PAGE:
The American historian Frederick Jackson Turner developed a “frontier thesis” that moving westward continually replenished democracy for the fledgling United States. I believe the same can be said for teaching: watching kids grow up renews my hope and optimism and belief that I can be whatever I want. Being with kids inspired me to write my first novel in my late 30s. When I told them I was going to be published, they clapped for me and told me they want to write books too. It inspires me to try harder every day with my own children to connect with them and understand them. It makes me feel gratitude for all of the teachers who spend more time with my children than I get to some days.

I am so thankful for the young people I work with; they are the toughest audience. Teenagers don’t try to be polite about giving you their attention when they’re really bored. They don’t hesitate to tell you that what you say makes no sense to them. They are keeping it real for me.  And for that, I thank them, because they make me try harder and not be content to be stagnant and set in my ways.  I will always be on the edge of new technology and slang. Some of the best books I ever read were dog-eared copies handed around among students and then passed to me.  Students challenge my beliefs every day on things I thought I was sure of.

People see teachers as selfless, but I am drinking from the fountain of youth. How could I not love my profession?

[Photo: At the prom with two of my fabulous students.]

If you enjoy my blog, please check out my first novel, Giving Myself Away, about a divorced mom starting fresh.

Amazon |  Barnes & Noble | Apple iBooks | Kobo Books BAM | IndieBound | Powell’s

 

 

Should you do your kids’ homework with them?

Adriennes blog 22 homework You’ve probably heard the phrase “helicopter parenting” — you know, those moms and dads who hover over their kids and micromanage every move they make, whether it be in academics, sports and activities, or socializing.  Nobody wants to be called a helicopter parent, even if it’s what we do.

 

I can understand why we hover.  We’re told over and over as parents that we “need to be involved” in our children’s education.  What does that mean, exactly?  I think a lot of helicopter parenting comes from the insecurity that parents feel when they hear that vague directive.

 

Sometimes we allow our children’s performance to define who we are or how successful we perceive ourselves to be. We forget that our children are not extensions of ourselves, but independent beings who must grow and learn, just as we did.  We want to protect our kids from failure both because we know it hurts and because we’re afraid of looking like bad parents.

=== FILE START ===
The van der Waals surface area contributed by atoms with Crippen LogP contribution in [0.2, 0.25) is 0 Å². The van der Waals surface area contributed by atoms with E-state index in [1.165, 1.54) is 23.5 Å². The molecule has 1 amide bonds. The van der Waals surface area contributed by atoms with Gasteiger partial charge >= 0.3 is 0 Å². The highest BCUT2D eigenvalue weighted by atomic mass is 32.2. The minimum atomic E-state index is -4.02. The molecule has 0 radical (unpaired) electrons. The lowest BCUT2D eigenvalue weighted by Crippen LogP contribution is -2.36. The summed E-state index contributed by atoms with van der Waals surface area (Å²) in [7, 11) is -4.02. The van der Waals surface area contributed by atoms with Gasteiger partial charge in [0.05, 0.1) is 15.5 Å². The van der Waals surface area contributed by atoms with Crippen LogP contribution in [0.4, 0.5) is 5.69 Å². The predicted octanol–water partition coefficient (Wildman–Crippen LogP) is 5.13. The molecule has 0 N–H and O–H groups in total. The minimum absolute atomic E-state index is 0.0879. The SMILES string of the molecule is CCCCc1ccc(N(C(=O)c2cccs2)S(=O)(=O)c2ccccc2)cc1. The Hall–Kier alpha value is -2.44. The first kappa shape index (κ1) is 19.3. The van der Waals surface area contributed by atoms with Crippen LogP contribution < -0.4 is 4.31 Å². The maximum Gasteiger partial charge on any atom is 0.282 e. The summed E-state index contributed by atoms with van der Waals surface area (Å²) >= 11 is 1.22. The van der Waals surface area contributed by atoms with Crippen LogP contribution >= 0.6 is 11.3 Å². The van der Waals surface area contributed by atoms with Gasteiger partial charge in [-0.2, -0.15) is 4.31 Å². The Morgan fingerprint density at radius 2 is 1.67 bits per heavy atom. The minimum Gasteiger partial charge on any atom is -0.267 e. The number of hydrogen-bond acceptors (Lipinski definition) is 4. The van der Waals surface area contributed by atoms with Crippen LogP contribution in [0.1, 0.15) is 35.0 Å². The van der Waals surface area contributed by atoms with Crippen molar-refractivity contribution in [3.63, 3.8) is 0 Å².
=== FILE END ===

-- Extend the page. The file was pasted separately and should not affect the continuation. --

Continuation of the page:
We can’t always cushion our children from failure, nor should we try.  I work as a teacher, and I’ve done my best to remove the temptation for parents to get involved in the wrong ways.  I don’t accept papers as “on time” if parents brought a copy to the school office when their children left it on the table at home.  I speak to the child first about late homework or poor performance. We do a lot of writing and projects at school, where I can watch and supervise, but can’t micromanage or “do it for them” as I could at home with my own children.

 

What are the ways we should get involved?  There’s a difference between needing help on a specific assignment and sitting down every evening with your children to monitor all of their homework.  That just allows kids to become complacent and hurts their chances of becoming self-motivated and independent learners.  I’ve taught kids who are accustomed to having a mom or dad literally sitting with them for every minute of homework and then feeling lost when they are asked to do something independently in school.

In my mind, we should strive to be good role models rather than directly supervising every move our kids make.  One thing I admired about my parents is that they pursued their own passions and talents.  They had four children and spent a lot of time teaching us their values, but they did not live through us.  They did not focus on our successes (or our failures).  Instead they showed us that adults are still learning and changing.  Parents aren’t static people whose identity comes solely through their children.  It took a lot of pressure off of me to know that, and it’s made my life as an adult and a parent more fulfilling.

 

I tell my children what my goals are and how I’m achieving them or falling short.  I tell them what my dreams are and I ask them about theirs. This to me is what it means to be an involved parent.  What do you to be involved in your children’s lives?

 

[photo credit: dreamstime.com]